Tuesday, May 14, 2013

New Smartphone App Solves the Personal Injury Claim Puzzle

Brought to you by our friends at Walker Prestons Solicitors

Since the Government announced plans to ban referral fees, legal firms specialising in personal injury claims have been scratching their heads as to how best continue their levels of custom. Despite the large savings that they will make now that they will not be paying out referral fees, higher marketing costs may be incurred. Business plans have had to be revised as law firms enter an uncertain plane.

However, a graduate from Liverpool John Moores University may have found a cost-effective and elegant solution in the form of a smartphone app. Lawyerly, available on both Apple and Android formats, allows the victims of accidents to connect directly to applicable solicitors.

The app provides the victims with important personal injury solicitor information including user ratings, services and contact information. Designer, Matt Cavanagh, has highlighted the significant impact that the app could have on people hoping to make a road accident claim:

“The app effectively acts as a seamless link between client and lawyer. For example, if someone has a road accident and is in a position to record the damage via a smart phone or tablet, it will allow them to find a solicitor right there and then.”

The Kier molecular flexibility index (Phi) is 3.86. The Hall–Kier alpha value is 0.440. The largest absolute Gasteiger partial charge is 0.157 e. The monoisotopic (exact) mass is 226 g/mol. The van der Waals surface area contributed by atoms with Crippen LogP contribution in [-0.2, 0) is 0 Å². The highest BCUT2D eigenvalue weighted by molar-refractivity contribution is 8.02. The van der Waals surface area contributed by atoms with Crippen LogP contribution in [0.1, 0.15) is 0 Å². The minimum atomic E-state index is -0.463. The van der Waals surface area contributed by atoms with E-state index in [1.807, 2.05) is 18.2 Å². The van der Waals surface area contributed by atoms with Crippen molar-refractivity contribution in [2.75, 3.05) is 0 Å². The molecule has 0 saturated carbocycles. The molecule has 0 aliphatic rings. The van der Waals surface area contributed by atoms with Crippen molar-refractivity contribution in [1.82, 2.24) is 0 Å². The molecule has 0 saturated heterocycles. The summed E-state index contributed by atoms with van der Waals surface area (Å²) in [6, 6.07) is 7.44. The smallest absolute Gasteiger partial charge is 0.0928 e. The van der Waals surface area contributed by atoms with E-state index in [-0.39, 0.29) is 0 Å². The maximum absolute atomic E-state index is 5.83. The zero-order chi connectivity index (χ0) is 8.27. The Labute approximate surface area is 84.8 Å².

Law firms can register with a monthly subscription to the app so that their details can be shared with users who can download Lawyerly for free.

"Lawyerly is fool proof despite its many benefits to both parties. The potential client can reduce ambiguity by obtaining advice at the scene of the incident, while the solicitor receives a direct referral. This will reduce any friction in doing business."

The app could negate the need for excessive marketing campaigns in the wake of the ban on referral fees. This will be especially welcome news for no win no fee solicitors who have found business hard to come by with the new regulations and can help maximise the compensation that goes directly to the claimant and the solicitor working on their behalf rather than a referral company.

No comments: